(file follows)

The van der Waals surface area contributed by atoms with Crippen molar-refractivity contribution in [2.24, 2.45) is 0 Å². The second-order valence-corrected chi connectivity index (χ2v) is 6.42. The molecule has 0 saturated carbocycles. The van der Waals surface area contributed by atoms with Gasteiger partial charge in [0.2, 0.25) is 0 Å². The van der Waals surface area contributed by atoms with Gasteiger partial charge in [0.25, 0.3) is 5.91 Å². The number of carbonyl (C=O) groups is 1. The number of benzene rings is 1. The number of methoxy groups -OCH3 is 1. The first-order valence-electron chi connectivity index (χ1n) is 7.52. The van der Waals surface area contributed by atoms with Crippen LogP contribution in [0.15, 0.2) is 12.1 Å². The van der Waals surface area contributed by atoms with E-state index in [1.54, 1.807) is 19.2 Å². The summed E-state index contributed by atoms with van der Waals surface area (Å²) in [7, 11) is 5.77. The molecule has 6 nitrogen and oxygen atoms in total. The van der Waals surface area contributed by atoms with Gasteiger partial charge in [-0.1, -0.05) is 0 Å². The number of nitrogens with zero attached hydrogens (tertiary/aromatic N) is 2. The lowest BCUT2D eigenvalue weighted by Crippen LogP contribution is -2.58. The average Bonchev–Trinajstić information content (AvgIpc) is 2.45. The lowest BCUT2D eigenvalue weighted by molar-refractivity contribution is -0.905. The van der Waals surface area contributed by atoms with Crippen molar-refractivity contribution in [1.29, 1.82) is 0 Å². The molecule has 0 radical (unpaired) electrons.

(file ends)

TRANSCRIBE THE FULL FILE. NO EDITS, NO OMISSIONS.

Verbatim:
The van der Waals surface area contributed by atoms with Crippen molar-refractivity contribution in [2.24, 2.45) is 0 Å². The second-order valence-corrected chi connectivity index (χ2v) is 6.42. The molecule has 0 saturated carbocycles. The van der Waals surface area contributed by atoms with Gasteiger partial charge in [0.2, 0.25) is 0 Å². The van der Waals surface area contributed by atoms with Gasteiger partial charge in [0.25, 0.3) is 5.91 Å². The number of carbonyl (C=O) groups is 1. The number of benzene rings is 1. The number of methoxy groups -OCH3 is 1. The first-order valence-electron chi connectivity index (χ1n) is 7.52. The van der Waals surface area contributed by atoms with Crippen LogP contribution in [0.15, 0.2) is 12.1 Å². The van der Waals surface area contributed by atoms with E-state index in [1.54, 1.807) is 19.2 Å². The summed E-state index contributed by atoms with van der Waals surface area (Å²) in [7, 11) is 5.77. The molecule has 6 nitrogen and oxygen atoms in total. The van der Waals surface area contributed by atoms with Gasteiger partial charge in [-0.1, -0.05) is 0 Å². The number of nitrogens with zero attached hydrogens (tertiary/aromatic N) is 2. The lowest BCUT2D eigenvalue weighted by Crippen LogP contribution is -2.58. The average Bonchev–Trinajstić information content (AvgIpc) is 2.45. The lowest BCUT2D eigenvalue weighted by molar-refractivity contribution is -0.905. The van der Waals surface area contributed by atoms with Crippen molar-refractivity contribution in [1.29, 1.82) is 0 Å². The molecule has 0 radical (unpaired) electrons.